The 5.0-magnitude earthquake that struck near the Ontario-Quebec border of eastern Canada on Wednesday was felt hundreds of miles away – much farther than if a similar quake had occurred in the more earthquake-prone West Coast.
The temblor struck at 1:42 p.m. ET (17:42 UTC) about 38 miles (60 kilometers) north of Ottawa, Ontario, Canada's capital, at a depth of 12 miles (19 km) below the Earth's surface, according to the U.S. Geological Survey (USGS).
Reports of people feeling the shaking have been pouring in from as far away as Ohio, Michigan, Massachusetts and into Pennsylvania, said Bruce Presgrave, a USGS geophysicist. He said such widespread reports of quake shaking are not unexpected in this case.
"For a quake of this size, this is not unusual," he told Life's Little Mysteries.
Earthquakes that rupture east of the Rockies can generally be felt over a much wider area — about 10 times larger for an earthquake of the same magnitude — than those to the west of the mountain range, according to the USGS. A magnitude-5.5 quake in the Eastern United States can usually be felt as far away as 300 miles (500 km), the service's website says.
The nature of the crust under eastern North America determines how far an earthquake is felt, Presgrave said. In the East, the crust is older, more consolidated and less broken up by faults than the crust under the western portions of the continent. These characteristics mean that the energy from an earthquake travels more easily through the eastern crust, Presgrave said.
Presgrave also noted that while earthquakes in this eastern region are "certainly less common than places like Chile or Indonesia," they're not really rare.
"This is one of the more active zones in eastern North America," he said.
The largest earthquake in the recorded history of eastern North America — a magnitude-7 quake that struck on Feb. 5, 1663 — was in this region, Presgrave said.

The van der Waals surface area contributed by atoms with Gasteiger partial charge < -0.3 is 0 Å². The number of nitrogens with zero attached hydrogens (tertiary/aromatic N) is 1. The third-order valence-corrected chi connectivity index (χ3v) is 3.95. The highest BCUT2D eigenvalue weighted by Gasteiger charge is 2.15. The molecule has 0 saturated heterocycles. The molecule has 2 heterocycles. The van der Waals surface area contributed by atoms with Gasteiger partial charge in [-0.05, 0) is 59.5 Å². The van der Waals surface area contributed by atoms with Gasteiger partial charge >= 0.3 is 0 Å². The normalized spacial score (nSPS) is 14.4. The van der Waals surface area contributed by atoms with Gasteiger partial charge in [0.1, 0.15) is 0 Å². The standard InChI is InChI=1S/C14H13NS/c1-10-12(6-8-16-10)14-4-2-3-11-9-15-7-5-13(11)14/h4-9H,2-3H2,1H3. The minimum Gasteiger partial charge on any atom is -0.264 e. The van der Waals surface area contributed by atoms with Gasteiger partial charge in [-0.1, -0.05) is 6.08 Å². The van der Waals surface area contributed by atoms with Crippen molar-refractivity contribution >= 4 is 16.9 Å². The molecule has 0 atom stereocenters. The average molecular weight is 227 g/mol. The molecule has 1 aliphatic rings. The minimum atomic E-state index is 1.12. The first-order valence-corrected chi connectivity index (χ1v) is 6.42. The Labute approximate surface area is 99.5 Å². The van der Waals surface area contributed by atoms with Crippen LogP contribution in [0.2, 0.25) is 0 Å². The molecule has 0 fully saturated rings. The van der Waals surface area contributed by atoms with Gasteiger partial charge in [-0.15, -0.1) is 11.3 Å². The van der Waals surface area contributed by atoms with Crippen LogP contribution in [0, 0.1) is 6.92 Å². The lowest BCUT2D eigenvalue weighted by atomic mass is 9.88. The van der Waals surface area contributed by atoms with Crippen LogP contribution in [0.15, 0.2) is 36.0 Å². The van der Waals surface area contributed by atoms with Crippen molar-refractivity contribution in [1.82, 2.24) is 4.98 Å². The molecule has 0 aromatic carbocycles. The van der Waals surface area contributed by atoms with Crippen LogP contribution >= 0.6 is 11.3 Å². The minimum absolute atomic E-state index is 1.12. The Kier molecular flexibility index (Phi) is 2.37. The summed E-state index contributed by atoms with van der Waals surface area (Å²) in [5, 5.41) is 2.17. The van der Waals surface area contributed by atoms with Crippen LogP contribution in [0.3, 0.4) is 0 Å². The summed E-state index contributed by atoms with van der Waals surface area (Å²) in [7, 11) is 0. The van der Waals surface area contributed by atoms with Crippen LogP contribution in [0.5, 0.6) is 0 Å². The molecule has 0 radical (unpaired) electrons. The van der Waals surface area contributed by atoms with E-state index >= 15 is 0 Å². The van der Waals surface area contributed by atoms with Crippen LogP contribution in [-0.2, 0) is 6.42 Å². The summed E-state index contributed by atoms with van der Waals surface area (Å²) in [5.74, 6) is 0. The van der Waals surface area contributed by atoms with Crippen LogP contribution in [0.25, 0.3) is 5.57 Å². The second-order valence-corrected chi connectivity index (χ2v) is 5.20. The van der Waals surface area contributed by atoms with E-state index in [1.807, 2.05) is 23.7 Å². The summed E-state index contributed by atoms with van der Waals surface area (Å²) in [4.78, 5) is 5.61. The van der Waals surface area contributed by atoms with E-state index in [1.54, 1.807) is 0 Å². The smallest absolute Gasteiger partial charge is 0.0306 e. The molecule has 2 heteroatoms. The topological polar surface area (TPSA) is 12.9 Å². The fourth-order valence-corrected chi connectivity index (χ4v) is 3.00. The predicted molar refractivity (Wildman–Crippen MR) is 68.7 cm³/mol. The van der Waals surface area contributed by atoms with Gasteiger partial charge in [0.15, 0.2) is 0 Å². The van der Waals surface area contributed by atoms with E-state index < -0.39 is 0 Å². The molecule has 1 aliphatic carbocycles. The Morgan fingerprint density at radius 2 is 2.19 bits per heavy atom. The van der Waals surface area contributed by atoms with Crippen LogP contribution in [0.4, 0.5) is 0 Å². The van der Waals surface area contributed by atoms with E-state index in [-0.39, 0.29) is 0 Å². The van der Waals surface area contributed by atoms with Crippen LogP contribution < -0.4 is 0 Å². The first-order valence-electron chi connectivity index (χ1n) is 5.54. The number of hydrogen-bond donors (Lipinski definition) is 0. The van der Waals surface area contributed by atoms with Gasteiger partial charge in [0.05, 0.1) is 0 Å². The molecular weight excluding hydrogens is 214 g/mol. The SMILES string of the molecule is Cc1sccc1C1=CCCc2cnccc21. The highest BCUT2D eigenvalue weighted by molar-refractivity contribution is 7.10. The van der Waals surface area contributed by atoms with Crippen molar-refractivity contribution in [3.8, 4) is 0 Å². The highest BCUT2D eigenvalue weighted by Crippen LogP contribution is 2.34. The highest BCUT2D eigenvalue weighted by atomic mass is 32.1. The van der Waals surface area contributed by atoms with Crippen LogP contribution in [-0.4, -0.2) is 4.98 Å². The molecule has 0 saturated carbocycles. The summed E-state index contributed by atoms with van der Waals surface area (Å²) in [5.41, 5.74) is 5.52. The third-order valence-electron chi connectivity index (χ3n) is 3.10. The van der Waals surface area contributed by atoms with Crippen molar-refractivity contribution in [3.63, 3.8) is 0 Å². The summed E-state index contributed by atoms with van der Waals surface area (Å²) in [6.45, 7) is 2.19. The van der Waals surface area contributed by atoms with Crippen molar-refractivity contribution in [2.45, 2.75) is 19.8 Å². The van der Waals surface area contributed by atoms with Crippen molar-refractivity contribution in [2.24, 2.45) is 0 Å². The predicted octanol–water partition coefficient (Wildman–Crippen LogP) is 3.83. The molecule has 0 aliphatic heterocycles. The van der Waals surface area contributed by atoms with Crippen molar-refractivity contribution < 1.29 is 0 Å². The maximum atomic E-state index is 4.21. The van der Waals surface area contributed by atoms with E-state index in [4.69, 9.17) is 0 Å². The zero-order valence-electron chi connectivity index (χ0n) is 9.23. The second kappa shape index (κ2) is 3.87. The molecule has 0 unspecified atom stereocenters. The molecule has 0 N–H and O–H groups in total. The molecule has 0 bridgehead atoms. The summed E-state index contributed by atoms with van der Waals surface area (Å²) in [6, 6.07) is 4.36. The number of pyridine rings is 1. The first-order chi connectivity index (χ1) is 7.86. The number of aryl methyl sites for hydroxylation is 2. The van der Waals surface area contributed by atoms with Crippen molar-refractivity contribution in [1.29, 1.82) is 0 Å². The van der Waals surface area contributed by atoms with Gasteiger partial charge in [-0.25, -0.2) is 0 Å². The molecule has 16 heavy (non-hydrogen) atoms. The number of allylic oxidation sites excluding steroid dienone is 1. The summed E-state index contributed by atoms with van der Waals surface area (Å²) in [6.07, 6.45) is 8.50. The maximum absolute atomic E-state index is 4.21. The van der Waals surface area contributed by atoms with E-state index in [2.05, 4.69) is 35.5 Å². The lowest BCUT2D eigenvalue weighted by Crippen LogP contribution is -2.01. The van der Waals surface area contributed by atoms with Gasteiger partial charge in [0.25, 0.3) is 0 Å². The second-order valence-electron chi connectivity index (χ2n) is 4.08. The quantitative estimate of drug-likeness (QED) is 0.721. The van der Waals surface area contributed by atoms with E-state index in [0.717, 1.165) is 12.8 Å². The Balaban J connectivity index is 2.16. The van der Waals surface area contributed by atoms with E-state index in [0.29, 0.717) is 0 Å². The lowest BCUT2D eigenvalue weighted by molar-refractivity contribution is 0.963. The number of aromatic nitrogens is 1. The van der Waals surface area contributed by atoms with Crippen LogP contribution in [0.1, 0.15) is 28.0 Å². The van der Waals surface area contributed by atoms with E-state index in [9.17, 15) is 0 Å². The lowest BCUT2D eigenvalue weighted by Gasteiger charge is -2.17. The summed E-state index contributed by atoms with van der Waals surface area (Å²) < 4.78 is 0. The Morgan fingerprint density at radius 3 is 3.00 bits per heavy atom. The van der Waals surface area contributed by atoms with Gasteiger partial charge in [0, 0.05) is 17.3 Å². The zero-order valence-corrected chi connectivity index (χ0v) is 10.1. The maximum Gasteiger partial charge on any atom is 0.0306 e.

The fault on which the Wednesday quake ruptured is part of a larger intraplate system called the Western Quebec Seismic Zone. In an intraplate system, faults lie within one of the many tectonic plates that make up Earth's crust, and not at the boundary between two colliding plates.
A similar intraplate system, called the New Madrid fault system, underlies parts of Illinois, Indiana, Missouri, Tennessee, Arkansas, Mississippi and Kentucky.
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This article was provided by Life's Little Mysteries, a sister site to LiveScience.
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Andrea Thompson is an associate editor at Scientific American, where she covers sustainability, energy and the environment. Prior to that, she was a senior writer covering climate science at Climate Central and a reporter and editor at Live Science, where she primarily covered Earth science and the environment. She holds a graduate degree in science health and environmental reporting from New York University, as well as a bachelor of science and and masters of science in atmospheric chemistry from the Georgia Institute of Technology.